Patents and Haploid Plants
Dunwell, J. M. (2009) Patents and Haploid Plants. In: Touraev, A., Forster, B. P. and Jain, S. M. (eds.) Advances in haploid production in higher plants. Springer, Dordrecht, pp. 97-113. ISBN 9781402088537
Full text not archived in this repository.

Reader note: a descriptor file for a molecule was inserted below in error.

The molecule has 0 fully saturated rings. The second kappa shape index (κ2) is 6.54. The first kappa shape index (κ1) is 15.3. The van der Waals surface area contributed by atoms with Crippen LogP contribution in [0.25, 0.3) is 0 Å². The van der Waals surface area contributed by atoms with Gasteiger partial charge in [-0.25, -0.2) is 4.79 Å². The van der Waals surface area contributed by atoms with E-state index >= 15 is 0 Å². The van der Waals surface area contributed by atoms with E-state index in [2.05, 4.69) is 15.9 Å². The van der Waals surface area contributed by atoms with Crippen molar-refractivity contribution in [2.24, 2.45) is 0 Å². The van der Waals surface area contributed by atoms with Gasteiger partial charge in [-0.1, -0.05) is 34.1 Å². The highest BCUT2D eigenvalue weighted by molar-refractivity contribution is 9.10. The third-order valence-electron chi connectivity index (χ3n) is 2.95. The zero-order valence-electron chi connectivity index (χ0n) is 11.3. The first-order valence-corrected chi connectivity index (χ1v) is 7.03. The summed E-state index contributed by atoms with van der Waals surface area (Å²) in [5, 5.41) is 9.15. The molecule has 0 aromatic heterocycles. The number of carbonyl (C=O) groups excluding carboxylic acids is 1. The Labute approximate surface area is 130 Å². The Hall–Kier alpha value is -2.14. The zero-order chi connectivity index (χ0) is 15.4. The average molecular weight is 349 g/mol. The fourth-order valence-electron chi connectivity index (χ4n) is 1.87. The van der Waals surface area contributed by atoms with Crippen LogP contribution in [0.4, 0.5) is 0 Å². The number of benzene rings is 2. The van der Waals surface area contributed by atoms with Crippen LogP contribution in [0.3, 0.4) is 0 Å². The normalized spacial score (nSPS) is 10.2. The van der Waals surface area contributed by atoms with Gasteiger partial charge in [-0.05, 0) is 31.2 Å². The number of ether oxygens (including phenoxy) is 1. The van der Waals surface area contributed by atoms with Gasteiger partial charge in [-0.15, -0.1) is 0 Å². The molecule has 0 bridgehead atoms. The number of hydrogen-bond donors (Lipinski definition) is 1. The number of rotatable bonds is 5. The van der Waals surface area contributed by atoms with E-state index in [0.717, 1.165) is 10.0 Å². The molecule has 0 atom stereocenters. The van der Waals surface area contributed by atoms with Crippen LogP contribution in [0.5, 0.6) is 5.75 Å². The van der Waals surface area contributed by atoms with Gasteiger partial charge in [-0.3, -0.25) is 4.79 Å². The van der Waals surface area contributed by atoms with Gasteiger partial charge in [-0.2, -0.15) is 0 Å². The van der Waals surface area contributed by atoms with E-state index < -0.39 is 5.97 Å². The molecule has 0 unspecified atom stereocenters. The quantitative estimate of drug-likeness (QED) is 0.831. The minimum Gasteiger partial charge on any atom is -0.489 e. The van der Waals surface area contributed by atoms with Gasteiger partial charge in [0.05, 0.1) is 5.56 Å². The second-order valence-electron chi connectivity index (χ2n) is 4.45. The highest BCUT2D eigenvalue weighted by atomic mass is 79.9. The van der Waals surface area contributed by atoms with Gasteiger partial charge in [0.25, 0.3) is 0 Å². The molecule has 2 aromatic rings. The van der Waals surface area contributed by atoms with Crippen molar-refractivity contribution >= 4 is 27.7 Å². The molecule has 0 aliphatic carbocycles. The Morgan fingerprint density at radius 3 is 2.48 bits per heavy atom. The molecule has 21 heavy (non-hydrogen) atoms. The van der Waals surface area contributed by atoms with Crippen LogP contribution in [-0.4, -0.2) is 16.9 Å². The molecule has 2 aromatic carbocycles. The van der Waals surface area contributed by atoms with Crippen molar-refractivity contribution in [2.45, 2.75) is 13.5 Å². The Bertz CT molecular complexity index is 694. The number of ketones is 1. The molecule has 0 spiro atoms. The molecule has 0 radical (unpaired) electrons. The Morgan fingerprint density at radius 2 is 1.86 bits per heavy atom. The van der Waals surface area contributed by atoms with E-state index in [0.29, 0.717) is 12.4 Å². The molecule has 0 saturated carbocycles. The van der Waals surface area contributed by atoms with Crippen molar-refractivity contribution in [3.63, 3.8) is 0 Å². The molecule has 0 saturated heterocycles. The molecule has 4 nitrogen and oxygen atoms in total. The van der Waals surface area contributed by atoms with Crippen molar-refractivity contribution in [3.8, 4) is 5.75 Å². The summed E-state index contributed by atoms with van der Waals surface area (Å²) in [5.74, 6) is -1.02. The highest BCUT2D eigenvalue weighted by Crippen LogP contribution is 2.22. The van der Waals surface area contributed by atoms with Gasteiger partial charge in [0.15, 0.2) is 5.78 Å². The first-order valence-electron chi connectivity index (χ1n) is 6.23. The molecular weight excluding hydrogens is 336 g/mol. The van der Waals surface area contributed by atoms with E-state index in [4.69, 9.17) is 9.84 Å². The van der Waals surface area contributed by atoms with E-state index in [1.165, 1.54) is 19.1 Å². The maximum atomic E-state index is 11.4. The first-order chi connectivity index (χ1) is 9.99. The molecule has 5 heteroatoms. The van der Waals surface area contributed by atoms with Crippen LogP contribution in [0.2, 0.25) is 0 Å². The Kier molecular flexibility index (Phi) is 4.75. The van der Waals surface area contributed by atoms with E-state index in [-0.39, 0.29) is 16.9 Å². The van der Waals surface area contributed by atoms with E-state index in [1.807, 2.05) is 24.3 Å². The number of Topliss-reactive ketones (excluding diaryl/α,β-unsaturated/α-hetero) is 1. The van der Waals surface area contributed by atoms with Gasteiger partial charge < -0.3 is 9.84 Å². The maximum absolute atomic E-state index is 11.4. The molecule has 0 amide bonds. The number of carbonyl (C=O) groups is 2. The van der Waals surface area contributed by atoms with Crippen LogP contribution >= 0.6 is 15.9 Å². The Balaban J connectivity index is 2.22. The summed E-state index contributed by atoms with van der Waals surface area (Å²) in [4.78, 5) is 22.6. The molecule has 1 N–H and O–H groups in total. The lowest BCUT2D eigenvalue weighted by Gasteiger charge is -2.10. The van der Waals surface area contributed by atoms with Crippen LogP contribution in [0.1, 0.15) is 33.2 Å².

One of the important themes in any discussion concerning the application of haploids in agricultural biotechnology or elsewhere is the role of Intellectual Property Rights (IPR). This term covers both the content of patents and the confidential expertise, usually related to methodology and referred to as "Trade Secrets". This review will explain the concepts behind patent protection, and will use the international patent databases to analyse the content of these patents and trends over the last 20 years. This analysis from regions including North America, Europe, and Asia reveals a total of more than 30 granted patents and a larger number of applications. The first of these patents dates from 1986, and although the peak of activity was in the late 1990s, there has been continuous interest to the present day. The subject matter of these patents and applications covers methods for anther and pollen culture, ovule culture, the use of specific haploid-inducing genes, the use of haploids as transformation targets, and the exploitation of genes that regulate embryo development. The species mentioned include cereals, vegetables, flowers, spices and trees.